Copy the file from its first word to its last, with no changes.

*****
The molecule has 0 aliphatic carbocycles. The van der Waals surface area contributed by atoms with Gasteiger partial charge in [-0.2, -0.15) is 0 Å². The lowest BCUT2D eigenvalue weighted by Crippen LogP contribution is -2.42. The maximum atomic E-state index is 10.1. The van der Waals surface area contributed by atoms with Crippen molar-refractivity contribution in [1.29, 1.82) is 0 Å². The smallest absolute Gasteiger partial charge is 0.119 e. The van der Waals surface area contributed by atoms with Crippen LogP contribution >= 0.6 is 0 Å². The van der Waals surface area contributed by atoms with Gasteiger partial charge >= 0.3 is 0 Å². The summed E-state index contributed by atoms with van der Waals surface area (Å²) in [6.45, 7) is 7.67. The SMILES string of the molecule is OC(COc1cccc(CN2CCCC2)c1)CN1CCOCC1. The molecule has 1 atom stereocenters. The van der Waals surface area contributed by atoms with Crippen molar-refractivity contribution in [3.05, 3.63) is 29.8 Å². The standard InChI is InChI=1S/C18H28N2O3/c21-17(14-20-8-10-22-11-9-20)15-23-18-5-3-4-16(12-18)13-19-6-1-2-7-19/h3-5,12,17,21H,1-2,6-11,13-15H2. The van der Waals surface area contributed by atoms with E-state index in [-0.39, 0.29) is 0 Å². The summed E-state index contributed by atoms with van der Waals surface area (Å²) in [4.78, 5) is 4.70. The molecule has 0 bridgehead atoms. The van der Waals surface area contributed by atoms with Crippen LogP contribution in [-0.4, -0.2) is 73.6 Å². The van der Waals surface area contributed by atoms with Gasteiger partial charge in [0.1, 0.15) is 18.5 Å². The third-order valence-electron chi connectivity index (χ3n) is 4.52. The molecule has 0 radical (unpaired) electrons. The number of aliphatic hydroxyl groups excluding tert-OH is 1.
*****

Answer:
The molecule has 0 aliphatic carbocycles. The van der Waals surface area contributed by atoms with Gasteiger partial charge in [-0.2, -0.15) is 0 Å². The lowest BCUT2D eigenvalue weighted by Crippen LogP contribution is -2.42. The maximum atomic E-state index is 10.1. The van der Waals surface area contributed by atoms with Crippen molar-refractivity contribution in [1.29, 1.82) is 0 Å². The smallest absolute Gasteiger partial charge is 0.119 e. The van der Waals surface area contributed by atoms with Crippen LogP contribution >= 0.6 is 0 Å². The van der Waals surface area contributed by atoms with Gasteiger partial charge >= 0.3 is 0 Å². The summed E-state index contributed by atoms with van der Waals surface area (Å²) in [6.45, 7) is 7.67. The SMILES string of the molecule is OC(COc1cccc(CN2CCCC2)c1)CN1CCOCC1. The molecule has 1 atom stereocenters. The van der Waals surface area contributed by atoms with Crippen molar-refractivity contribution in [3.05, 3.63) is 29.8 Å². The standard InChI is InChI=1S/C18H28N2O3/c21-17(14-20-8-10-22-11-9-20)15-23-18-5-3-4-16(12-18)13-19-6-1-2-7-19/h3-5,12,17,21H,1-2,6-11,13-15H2. The van der Waals surface area contributed by atoms with E-state index in [-0.39, 0.29) is 0 Å². The summed E-state index contributed by atoms with van der Waals surface area (Å²) in [4.78, 5) is 4.70. The molecule has 0 bridgehead atoms. The van der Waals surface area contributed by atoms with Crippen LogP contribution in [-0.4, -0.2) is 73.6 Å². The van der Waals surface area contributed by atoms with Gasteiger partial charge in [0.1, 0.15) is 18.5 Å². The third-order valence-electron chi connectivity index (χ3n) is 4.52. The molecule has 0 radical (unpaired) electrons. The number of aliphatic hydroxyl groups excluding tert-OH is 1.